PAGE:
How do you reconcile the urbane with the unbridled? The well-groomed with the untamed? The shade-grown with the sun-weathered?
These are the questions that preoccupy the urban woodsman. This is the man who, yes, is shackled to his laptop due to his vocation — but his heart and facial hair long to run riot amongst dew-soaked, deciduous flora. This is the person who, admittedly, lives in a refurbished undertaker’s office with one exposed brick wall and no tree in sight for at least 23 city blocks. But he longs to erect a spacious canvas tent on a rocky promontory. He longs to hear the tent’s frayed flap whipping in the breeze, giving voice to his newfound freedom. He longs to escape it all — at least on long weekends.
The Hatchet strives to answer the questions that fill the urban woodsman’s mind.
How do we discover the answers? We allow ourselves to be still, unmolested by the whirr of the office photocopier or the gurgle of the Tassimo coffee brewer. We look to our own rich, interior landscapes, knowing that the key to appreciating the landscapes without lies within ourselves. We imagine a forest — the dappled light, the supine curve of saplings weighed down by recent rainfall, the thud of an acorn falling to damp soil. We plug in a pine-scented Glade air freshener. We open a window and try to lure the Peregrine falcon who has been living on the roof of our 14-floor office building onto our desks.
Anything to get a little closer to the wilderness.
The fruits of these labours spill out of this, the cornucopia that is the first issue of The Hatchet. Our cover story tackles an issue that’s close to many readers’ hearts: how to camp without compromise. If you need inspiration to make a grand trek, check out Diego Goldstein’s reflections on the merits of time spent in the wilderness (page three). And if you suspect that you can’t make that trip alone, you’re right: see Arnold Swiffer’s strong case for borrowing your friends’ pets without telling them (page four).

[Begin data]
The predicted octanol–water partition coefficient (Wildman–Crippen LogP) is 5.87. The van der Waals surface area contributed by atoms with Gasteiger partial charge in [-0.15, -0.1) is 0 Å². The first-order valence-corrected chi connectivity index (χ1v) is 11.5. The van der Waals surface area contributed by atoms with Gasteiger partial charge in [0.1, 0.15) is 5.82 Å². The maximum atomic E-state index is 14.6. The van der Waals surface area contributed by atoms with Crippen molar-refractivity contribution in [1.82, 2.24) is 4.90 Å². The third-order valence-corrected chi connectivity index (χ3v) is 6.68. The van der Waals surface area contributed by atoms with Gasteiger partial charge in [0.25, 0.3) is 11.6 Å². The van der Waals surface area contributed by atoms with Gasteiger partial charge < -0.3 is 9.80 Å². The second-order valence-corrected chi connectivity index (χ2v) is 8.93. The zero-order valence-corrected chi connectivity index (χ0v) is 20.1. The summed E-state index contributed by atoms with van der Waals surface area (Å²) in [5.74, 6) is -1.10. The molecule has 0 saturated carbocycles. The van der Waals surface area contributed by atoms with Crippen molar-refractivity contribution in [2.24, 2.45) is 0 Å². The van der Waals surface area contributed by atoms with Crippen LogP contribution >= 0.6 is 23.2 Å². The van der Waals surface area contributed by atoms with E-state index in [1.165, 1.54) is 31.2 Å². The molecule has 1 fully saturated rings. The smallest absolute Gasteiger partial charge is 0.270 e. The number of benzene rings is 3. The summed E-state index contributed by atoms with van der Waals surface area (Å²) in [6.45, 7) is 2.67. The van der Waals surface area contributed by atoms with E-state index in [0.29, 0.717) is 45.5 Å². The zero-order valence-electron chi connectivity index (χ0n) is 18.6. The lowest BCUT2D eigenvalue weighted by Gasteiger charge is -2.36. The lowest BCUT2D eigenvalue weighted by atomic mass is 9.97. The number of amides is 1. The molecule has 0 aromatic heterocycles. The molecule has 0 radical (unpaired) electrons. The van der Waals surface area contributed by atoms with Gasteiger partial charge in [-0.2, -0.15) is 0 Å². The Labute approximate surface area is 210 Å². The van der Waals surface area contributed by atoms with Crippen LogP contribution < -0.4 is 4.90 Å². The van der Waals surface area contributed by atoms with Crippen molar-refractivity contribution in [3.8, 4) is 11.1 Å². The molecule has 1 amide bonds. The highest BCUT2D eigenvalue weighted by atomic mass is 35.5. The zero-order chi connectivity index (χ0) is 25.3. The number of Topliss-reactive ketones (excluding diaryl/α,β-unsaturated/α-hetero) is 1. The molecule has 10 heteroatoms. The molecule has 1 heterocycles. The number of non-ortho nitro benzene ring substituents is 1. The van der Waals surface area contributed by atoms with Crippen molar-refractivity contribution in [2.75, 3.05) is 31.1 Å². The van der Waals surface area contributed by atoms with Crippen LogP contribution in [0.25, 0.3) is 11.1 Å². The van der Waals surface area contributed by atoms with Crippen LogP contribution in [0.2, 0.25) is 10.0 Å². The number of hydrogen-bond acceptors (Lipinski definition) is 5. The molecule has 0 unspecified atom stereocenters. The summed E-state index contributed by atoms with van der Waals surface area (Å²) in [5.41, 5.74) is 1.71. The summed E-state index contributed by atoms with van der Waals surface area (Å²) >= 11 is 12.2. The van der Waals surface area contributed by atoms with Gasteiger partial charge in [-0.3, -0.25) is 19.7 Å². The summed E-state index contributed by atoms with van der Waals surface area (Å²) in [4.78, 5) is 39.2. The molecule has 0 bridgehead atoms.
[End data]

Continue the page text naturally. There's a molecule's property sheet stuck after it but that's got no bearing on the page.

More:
But if you’ve got a lot of freelance design work or blogging on your plate this month and the 20-minute drive to even the closest city green space seems too far, fear not. We’ve discovered an app that allows you to convey your woodsman aesthetic to all your Facebook friends without venturing out of your neighbourhood (above). And you can find some of the most stunning examples of nature’s denizens indoors: see Leif Ferneygo’s meditation on a mammoth in a museum (page three).
And if you’ve ever doubted yourself — wondered if your burning desire to rest your cheek to rough bark is a vestigial sentiment from more atavistic times, useless in the modern world: take heart. Your grandfather would approve of at least 50 per cent of the activities you regularly undertake (page three), and there are plenty of urban woodsmen out there who would love to experience the outdoors with you (Classifieds, at right). Learn what a man can do when he pushes himself to his limits using only a map, a compass and a loincloth (page four), and know that, even during the most solitary stint out of doors, you are not alone.
Join us, dear reader. Feel the faint grit of these newsprint pages. Let the ink soak your fingers like the soot from all the campfires you’ve ever lit with a butane torch. And when you’ve read and reflected on the words in The Hatchet, gently crumple it, stoop to the stones you’ve arranged in a circle, and light one more fire.